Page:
As the title “the world’s manufacturing plant” (世界工厂) suggests, China is the largest producer and processor in the world today. It manufactures 75% of the toys, over 50% of the shoes, and 60% of the LCD (liquid crystal display) panel in the global market. By the end of 2006, Guangdong Province had a total number of 841,000 registered enterprises, the greatest number in China, which included 551,000 private enterprises.1 Dongguan City alone (a manufacturing center located in the Pearl River Delta region, Guangdong Province) has over 15,000 firms manufacturing everything from textiles to furniture to high-tech products such as finger print identifier. Most of these products are made by migrant workers, who come from the inner and rural parts of China to work in factories in cities temporarily. According to the Chinese official statistics, China’s migrant population has reached 150 million in 2005, which constitutes 11.5% of the total population. Most migrants are 15-39 years olds, with 75.3% of all female workers and 69.2% of all male workers in the age group (National Bureau of Statistics, 2005). About half of all migrant workers are women.
In China’s unprecedented economic boom in the past two decades, migrant workers contributed more than 20% of the GDP growth. Yet most of them were not awarded commensurate benefits, and for the limited financial gains they did receive, they paid a very high price. The Ministry of Labor and Social Security of China revealed that the number of deaths caused by industrial accidents had increased from 100,000 in 2000 to 136,000 in 2004.2 Most of them are found in private enterprises (founded by local or foreign capital), township and village enterprises. Among the three high-risk industries (mining, construction and occupations exposed to dangerous chemicals), migrant workers constitute over 80% of the total injury and death number.3 About 5000 Chinese mine workers die of industrial accidents every year. That number is roughly 4/5 of the world’s total, while China only produces 1/3 of the world’s coal output.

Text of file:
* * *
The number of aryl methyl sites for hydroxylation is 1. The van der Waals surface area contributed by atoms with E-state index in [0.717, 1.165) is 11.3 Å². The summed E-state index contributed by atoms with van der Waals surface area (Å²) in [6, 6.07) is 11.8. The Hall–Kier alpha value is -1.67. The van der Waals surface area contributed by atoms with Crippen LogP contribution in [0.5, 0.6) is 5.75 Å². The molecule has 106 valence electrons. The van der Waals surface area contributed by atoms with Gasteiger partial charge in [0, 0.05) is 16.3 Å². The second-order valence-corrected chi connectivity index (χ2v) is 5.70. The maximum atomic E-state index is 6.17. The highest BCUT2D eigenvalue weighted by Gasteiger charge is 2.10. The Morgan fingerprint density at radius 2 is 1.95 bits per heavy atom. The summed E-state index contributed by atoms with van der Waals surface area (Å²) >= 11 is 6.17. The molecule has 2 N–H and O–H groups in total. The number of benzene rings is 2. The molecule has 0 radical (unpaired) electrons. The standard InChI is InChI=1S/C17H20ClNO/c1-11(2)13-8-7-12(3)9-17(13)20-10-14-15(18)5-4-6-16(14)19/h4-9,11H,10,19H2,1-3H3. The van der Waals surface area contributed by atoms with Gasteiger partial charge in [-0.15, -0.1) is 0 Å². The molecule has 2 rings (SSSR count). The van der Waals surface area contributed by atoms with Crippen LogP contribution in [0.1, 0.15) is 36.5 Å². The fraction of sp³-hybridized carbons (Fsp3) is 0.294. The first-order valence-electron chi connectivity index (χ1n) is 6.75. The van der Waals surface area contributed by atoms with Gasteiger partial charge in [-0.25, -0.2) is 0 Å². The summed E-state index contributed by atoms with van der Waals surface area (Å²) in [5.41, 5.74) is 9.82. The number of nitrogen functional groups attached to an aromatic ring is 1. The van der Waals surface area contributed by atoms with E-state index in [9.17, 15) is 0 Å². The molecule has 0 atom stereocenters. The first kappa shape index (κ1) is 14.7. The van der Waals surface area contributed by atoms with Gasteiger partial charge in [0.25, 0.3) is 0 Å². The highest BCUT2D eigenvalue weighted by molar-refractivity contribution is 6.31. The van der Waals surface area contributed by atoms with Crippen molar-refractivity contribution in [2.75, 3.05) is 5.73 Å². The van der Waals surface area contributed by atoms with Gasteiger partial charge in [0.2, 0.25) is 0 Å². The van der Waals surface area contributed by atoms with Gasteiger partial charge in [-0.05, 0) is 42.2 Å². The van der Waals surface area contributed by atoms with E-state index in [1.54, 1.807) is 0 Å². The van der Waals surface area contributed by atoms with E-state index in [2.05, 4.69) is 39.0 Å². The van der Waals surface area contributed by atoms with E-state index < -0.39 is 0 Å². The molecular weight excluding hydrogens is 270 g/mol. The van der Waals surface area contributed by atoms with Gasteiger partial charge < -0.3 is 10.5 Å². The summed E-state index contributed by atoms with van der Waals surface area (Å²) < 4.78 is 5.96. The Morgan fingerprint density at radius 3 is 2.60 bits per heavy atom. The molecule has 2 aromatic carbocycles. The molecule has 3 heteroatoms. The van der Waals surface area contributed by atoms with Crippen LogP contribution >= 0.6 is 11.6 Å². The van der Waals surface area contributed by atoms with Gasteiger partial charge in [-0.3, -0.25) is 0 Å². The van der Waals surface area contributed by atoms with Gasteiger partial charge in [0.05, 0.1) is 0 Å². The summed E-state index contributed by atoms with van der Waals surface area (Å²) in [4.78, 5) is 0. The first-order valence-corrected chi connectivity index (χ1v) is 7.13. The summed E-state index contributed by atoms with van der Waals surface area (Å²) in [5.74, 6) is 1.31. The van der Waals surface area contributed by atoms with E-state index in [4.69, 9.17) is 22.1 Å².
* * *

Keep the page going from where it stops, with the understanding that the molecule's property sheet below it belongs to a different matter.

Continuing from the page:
In the Peal River Delta region (where manufacturing cities like Guangzhou, Shenzhen, Dongguan, Zhongshan and Zhuhai are located), about 40,000 fingers are severed due to industrial accidents a year. However, the work injury complaint filing, deciding and enforcing process takes up to 1,070 days on average, which is an unaffordable high price for most migrant workers who usually have no source of income during the long waiting period.4 Due to the complexity and long process of applying for and receiving legal compensation, most workers choose to reach a private settlement with the employer, which results in significantly lower amount of actual compensation. The rate and seriousness of work injuries and the various difficulties associated with the compensation application process have become one of the greatest plagues migrant workers are facing today.
Aware of the fact that little systematic documentation and research have been done on work injury-related matters, China Labor Watch conducted a large survey study in the Pearl River Delta region and issued a report in September 2005. In that report, “Crushed: A Survey of Work Injuries and Treatment in the Pearl River Delta,” the data was taken in interviews with 177 workers in fourteen hospitals in the Dongguan and Shenzhen metropolitan areas. It provided some initial probing into the correlation between fatigue and the occurrence of work injuries.
This report, “The Long March: Survey and Case Studies of Work Injuries in the Pearl River Delta Region,” is an extended research project following the 2005 one. It has two key components. The first part is a similar survey study based on interviews with 260 injured workers from the Shenzhen metropolitan area between May and November 2006. The purpose of this part is to identify some common characteristics shared by these work injury cases and injury victims. The second part is case studies that document and analyze the procedures to claim and receive work injury compensation based on actual cases that China Labor Watch’s field staff was involved with directly or provided legal assistance through collaboration with lawyers. The purpose of this part is to study a few typical work injury cases under a microscope in order to unearth common institutional and practical barriers migrant workers encounter in their complaint filing journey and to discuss possible and effective measures to address them. The length and difficulty of that process has given this report its title.